• Morgan Wilde

Keeping quiet and playing small in response to childhood trauma.

Updated: 5 days ago

How Complex PTSD creates long-term survival tools that can eventually stop protecting and start hindering your authentic self.

Morgan Wilde ~ Childhood Trauma Recovery Coach ~ Rising Warrior Collective

For most of my life, upon meeting me, many would say I was shy, quiet, and even standoffish. I’ve had people in the past tell me I was hard to read and questioned if I like them. When I was in my early 20s, I worked with a guy who nicknamed me “no talk Tracy” (pre name change). I can’t blame him. The name was fitting, but also humiliating and shameful. I spent so many years trying to hide this part of me, and suddenly here was some man nonchalantly poking at what felt like my biggest character defect.

I don’t know when my social anxiety started, but I remember looking around at my family and thinking, “I feel so different from them. Why do they all seem so much more confident and outspoken?” Nobody seemed to struggle to use their voice the way I did. I just assumed it was a part of my personality.

It was excruciatingly painful and lonely to be inside of my body. It felt like there was something wrong with me. I was so ashamed of this part of me, I never talked about it to anyone, including my family. I did my best to pretend like I was fine, all the while most casual social interactions left me feeling uncomfortable, insecure, and unseen.

“Being able to feel safe with other people is probably the single most important aspect of mental health; safe connections are fundamental to meaningful and satisfying lives.” ~ Bessel van der Kolk

While much of the outside world saw me as shy and quiet, I knew that wasn’t all of me. There was another side who was outgoing, social, adventurous, and wild. A part of me who felt much more at ease in social settings. I so badly wanted this part of me to take up space and be seen, but the quieter, reserved part was always stronger.

I spent two decades of my life coaxing this part out with alcohol induced experiences and relationships, but it was never sustainable and she always went back into hiding once I was sober. It wasn’t until I got curious about the things that happened to me as a kid that I connected the dots and understood why I struggled with these two conflicting parts.

In a healthy family environment, our parents and/or caretakers help to nurture the truest part of ourselves. They help us find our confidence, our voice, and our independence. They equip us with the tools we need to harness our authentic self. But for those of us who grew up in less than healthy families, we had parents and caretakers who, for many reasons, couldn’t do this for us.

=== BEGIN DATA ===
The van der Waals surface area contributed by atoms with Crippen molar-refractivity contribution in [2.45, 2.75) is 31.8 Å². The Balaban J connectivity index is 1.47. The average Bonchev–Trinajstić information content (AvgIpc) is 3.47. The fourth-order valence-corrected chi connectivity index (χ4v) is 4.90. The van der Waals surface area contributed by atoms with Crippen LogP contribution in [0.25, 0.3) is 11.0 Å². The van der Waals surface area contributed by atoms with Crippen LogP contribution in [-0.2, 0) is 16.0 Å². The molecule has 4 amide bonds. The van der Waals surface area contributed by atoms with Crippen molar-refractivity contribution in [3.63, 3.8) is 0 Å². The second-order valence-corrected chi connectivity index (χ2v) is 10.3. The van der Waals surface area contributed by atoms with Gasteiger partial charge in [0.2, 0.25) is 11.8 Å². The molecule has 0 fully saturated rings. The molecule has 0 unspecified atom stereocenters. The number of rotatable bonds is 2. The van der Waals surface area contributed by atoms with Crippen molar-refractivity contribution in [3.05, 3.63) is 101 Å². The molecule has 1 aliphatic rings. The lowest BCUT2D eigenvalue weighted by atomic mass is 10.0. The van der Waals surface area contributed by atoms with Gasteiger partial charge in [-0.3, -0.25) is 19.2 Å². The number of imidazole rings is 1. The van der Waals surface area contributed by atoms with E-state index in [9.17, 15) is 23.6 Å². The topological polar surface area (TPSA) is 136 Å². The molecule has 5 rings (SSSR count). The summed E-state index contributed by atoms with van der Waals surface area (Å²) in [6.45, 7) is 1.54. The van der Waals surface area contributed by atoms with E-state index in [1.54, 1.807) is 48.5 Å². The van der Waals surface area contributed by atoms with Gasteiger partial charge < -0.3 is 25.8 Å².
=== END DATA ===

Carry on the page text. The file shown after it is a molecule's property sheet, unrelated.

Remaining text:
“Perhaps there was no more detrimental consequence of our childhood abandonment than being forced to habitually hide our authentic selves. Many of us come out of childhood believing that what we have to say is as uninteresting to others as it was to our parents.” ~ Pete Walker

Because of the dysfunction in my family, I didn’t have anyone helping me to explore and nurture my natural traits. Instead, I learned that the world was not safe to show up in as my true self. So in her place, developed the version of me that had to navigate a dangerous, unforgiving, and scary world. This part of me learned that keeping quiet, playing small, and taking care of others kept us safe. So I became the quiet one to survive and then carried that into my adult life.

Two important foundational tools for healing from Complex PTSD are awareness and curiosity. Awareness helps us to understand that many of the things we do, how we interact with the world, and how we see ourselves are actually in response to the trauma we experienced. While curiosity (without judgement) creates space for us to ask, "is this tool still serving me or is it hindering my growth?"

This old survival tool continued to hinder my growth well into my adult life. I wouldn't say I'm free from it today, but just the fact that I'm so much more aware helps me to navigate it differently. When I notice myself getting quiet, or feeling overwhelmed, uncomfortable, and uneasy in new social settings, I now know what to do to help myself through which continues to contribute towards my healing and growth.

“Paradoxically, the more we try to change ourselves, the more we prevent change from occurring. On the other hand, the more we allow ourselves to fully experience who we are, the greater the possibility of change.” ~ Laurence Heller

Something that really helps me when that part of me feels unsafe is to check in with myself, "Am I in my head or my body right now? If I'm ruminating on the uncomfortableness or making up stories about what others are thinking of me, then I'm likely in my head. I recognize that this is a sign that I feel unsafe and I'm trying to protect myself. In response, I scan the space I'm in and help myself see that there is no eminent danger. Then, I put my hand on my heart and say to myself, "you are safe, you are loved, you are supported." I repeat this as many times as I need to until I can feel myself calm and come back into my body. These small shifts have improved my social anxiety and helped me to step into my authentic self more often.

Are you ready to start bringing awareness to your old survival tools? Do you want to gain new tools to harness the power you already have inside of you? Feeling stuck and alone on the journey? I would love to support you. My 1:1 coaching container creates a compassionate, non-judgmental, and safe space that meets you right where you are today. From there we move at a pace that supports your life, goals, and visions for your unique and beautiful future, a future that can look anyway you CHOOSE.

Click here to book your free 1-hour discovery call.

You never know how one conversation could shift the direction of your life.


Lots of love ~ Morgan


3 views0 comments